A straightforward conventional action picture, this film demonstrates the strength of Korean Cinema in terms of acting, cinematography and overall presentation. Writer-director Kim Han-min previously directed two other genre films, both described as ‘thrillers’ on IMDB. War of the Arrows looks wonderful, the action sequences are exciting and there is a novelty (for me, at least) in the concentration on archery skills. I was very impressed by Park Hae-il as Nam-yi (having previously seen him in The Host). The actor does not resemble the usual action hero but he utilises all his skills to make the character convincing. The following excellent review on Koreanfilm.org says much more about the film from a more informed perspective. I agree with the comment that this is much more like a 1950s Hollywood Western in its focus on the characters and the hunt/chase than a conventional historical drama. I’m also interested in the comments about the choice of subject matter – the humiliating defeat of Korean forces during the Manchu invasion – and how this relates to the more typical choice of narratives that fit the ‘national popular’ categories (i.e. Korean War epics or films where the Japanese are the bad guys). The Koreanfilm.org review praises the film but criticises the ‘submission’ to the use of CGI and under current conventions of the action film. It suggests that more focus on the philosophy of the martial arts being practised in a Kurosawa Akira mode would have been a better bet. I’m not really in a position to comment on CGI but this alternative suggestion is one that I didn’t think of when watching the film, but on reflection it sounds an interesting idea.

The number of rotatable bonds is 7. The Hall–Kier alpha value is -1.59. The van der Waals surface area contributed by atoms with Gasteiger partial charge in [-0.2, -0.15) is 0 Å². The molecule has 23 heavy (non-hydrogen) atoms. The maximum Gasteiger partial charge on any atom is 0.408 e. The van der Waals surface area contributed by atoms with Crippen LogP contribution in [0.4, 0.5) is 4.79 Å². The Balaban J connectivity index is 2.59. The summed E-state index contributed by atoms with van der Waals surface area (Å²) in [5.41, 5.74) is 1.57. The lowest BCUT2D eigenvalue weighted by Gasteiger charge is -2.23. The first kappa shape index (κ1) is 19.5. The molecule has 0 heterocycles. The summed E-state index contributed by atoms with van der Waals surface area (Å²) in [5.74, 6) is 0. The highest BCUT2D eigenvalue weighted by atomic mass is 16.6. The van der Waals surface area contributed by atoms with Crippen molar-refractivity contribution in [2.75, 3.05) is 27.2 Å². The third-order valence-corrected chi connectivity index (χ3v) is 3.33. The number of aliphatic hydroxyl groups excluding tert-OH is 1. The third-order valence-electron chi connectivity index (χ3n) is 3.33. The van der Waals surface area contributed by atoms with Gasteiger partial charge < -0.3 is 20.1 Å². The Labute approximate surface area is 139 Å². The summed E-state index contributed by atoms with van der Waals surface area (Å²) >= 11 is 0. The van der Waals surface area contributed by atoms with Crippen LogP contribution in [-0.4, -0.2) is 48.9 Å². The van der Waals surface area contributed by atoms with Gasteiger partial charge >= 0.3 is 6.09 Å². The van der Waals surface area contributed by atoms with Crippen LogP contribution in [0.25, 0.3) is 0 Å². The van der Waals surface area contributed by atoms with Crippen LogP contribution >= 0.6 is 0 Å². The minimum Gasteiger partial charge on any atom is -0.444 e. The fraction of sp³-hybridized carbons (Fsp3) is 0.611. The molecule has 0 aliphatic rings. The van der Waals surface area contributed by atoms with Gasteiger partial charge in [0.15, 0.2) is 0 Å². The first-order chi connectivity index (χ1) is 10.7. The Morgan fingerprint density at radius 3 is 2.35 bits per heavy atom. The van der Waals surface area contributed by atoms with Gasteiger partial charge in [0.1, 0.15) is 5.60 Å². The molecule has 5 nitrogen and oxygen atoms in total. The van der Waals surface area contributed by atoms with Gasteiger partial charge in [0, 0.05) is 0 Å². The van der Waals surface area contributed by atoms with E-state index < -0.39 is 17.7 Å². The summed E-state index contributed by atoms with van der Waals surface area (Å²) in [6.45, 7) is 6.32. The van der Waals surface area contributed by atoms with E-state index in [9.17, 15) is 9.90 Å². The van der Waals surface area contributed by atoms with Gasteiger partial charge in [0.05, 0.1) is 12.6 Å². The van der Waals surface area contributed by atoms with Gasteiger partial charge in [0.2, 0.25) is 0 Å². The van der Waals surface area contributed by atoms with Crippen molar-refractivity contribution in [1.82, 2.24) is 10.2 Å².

I’d recommend this film to anyone interested in action films and East Asian Cinema more generally. Here’s the best trailer I could find (try to ignore the dreadful voiceover):
How can I begin to write about this Bollywood film? I went to see it because I know someone involved in the UK shoot and the story promised to be set on the West Coast mainline rail route which I travelled regularly in my youth. I’ve seen plenty of Indian films with UK-based sequences and two Hindi films wholly set in London, but in all these previous films the action has been more or less confined to Indian diasporic communities. Not so here.